Heat pumps can work with radiators. But to work well, they need to be a good match. The problem is that most heat pumps circulate water at a low temperature, so radiators will only get lukewarm. And lukewarm radiators won’t heat most Irish houses! Thankfully though, there are solutions:
1) Thoroughly Insulate Your House
If your house is really well insulated, then even a few lukewarm radiators will be enough to keep it cosy. I’m talking about triple-glazed windows, thick insulation in the walls and roofs, et cetera. Upgrading the average Irish house to this standard is expensive. However, you can get grants to help with the cost. Plus, you’ll be rewarded with miniature energy bills and ultimate home cosiness.
2) Replace Your Radiators With More Powerful Ones
Another option is to replace your current radiators with more powerful ones. Powerful radiators help because they extract lots of heat, even from lukewarm water. More powerful radiators will be bigger and/or more efficient than your current radiators. They’re usually made from aluminium, which is a better conductor of heat than steel or cast iron. This gets more heat into the room. Some models also include low-noise fans to churn out even more heat. Overall, the higher the heat output of a radiator, the better for heat pumps.
It’s also possible to add extra radiators to your heating system. More radiators = more heat.
3) Use A Higher-Temperature Heat Pump
Manufacturers now offer special high-temperature heat pumps. These high-temperature heat pumps are the closest thing you can get to a drop-in replacement for an oil or gas boiler. So they’re likely to work with your current radiators. However, high-temperature heat pumps are not as efficient as low-temperature heat pumps. So energy savings will be smaller. Still, even a high-temperature heat pump is far more efficient than the oil or gas boiler it’s likely to replace.
|Low-Temperature Heat Pump||High-Temperature Heat Pump|
|25-50°C Flow Temperature||50-70°C Flow Temperature|
|May Need New Radiators||Typically Works With Existing Radiators|
The Best Way to Make Heat Pumps Work With Radiators
When it comes to energy efficiency, it’s generally best to use a “fabric-first” approach. That is, upgrade windows, doors, and insulation before adding new technologies like heat pumps. That way, your current radiators will be enough to make your house cosy, even if they’re only lukewarm. Your house will be easy to heat. And your heat pump can work at it most efficient temperature.
Sometimes though, insulation upgrades alone won’t be enough. In that case, the next step is to upgrade your radiators. Radiator upgrades will allow your heat pump to operate at its most efficient temperature. This can give you big energy savings compared to oil or gas heating.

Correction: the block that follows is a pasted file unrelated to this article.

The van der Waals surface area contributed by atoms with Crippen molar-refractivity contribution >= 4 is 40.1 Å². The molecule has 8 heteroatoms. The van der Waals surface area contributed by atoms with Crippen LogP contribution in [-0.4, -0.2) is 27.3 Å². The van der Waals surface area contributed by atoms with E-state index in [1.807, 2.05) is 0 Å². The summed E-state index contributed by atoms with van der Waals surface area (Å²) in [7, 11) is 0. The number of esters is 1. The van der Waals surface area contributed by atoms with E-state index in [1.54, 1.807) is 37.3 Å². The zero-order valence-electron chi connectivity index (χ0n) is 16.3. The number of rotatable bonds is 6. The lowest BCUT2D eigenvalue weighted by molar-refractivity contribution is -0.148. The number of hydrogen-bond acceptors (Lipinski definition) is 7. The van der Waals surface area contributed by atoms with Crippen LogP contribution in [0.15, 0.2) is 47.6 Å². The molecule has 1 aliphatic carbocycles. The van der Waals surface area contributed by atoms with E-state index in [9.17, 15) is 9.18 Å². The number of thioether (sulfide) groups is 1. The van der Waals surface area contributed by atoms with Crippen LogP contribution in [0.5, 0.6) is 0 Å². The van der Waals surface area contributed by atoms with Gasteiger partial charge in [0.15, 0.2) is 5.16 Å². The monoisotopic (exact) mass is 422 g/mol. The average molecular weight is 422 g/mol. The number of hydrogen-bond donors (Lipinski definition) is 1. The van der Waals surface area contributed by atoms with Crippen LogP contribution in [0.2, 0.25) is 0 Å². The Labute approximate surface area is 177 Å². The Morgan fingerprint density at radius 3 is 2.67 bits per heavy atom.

The final option is to use a higher temperature heat pump. This is less efficient than the other methods above. However, it’s still far more efficient than an oil or gas boiler. So it’s a good fall-back if the other options are not practical for you.
Heat Pumps and Radiators: Technical Assessment
A technical assessment is a survey that will determine how to get your house ready for a heat pump. It will also determine whether you need new radiators for a heat pump or not. It’s good to have a general idea about the practicalities of using a heat pump with radiators before getting a survey done. But don’t worry too much about the details – that’s the technical assessor’s job!
Ground-Source vs Air-Source Heat Pumps with Radiators
The heat source for your heat pump (ground or air) doesn’t affect its compatibility with radiators. This is because ground source and air source heat pumps circulate heat in the same way. What matters is the temperature of water flowing from the pump, not the source of the heat.
Heat Pumps With Underfloor Heating Instead of Radiators
While you can use radiators with a heat pump, underfloor heating has some great benefits to consider. You’re probably familiar with the space savings and warm floors that underfloor heating can provide. But the low-temperature operation of underfloor heating provides an extra benefit when it comes to heat pumps. This is because underfloor heating has a very large surface area – the entire floor of your house. So it can give you all the heat you need even at a fairly low temperature. Just what a heat pump needs for ultimate efficiency.
Heat Pumps and Radiators: Conclusion
Heat pumps can work with radiators. But will a heat pump work with your radiators? That depends. The best way to find out is to talk to a heat pump technical advisor.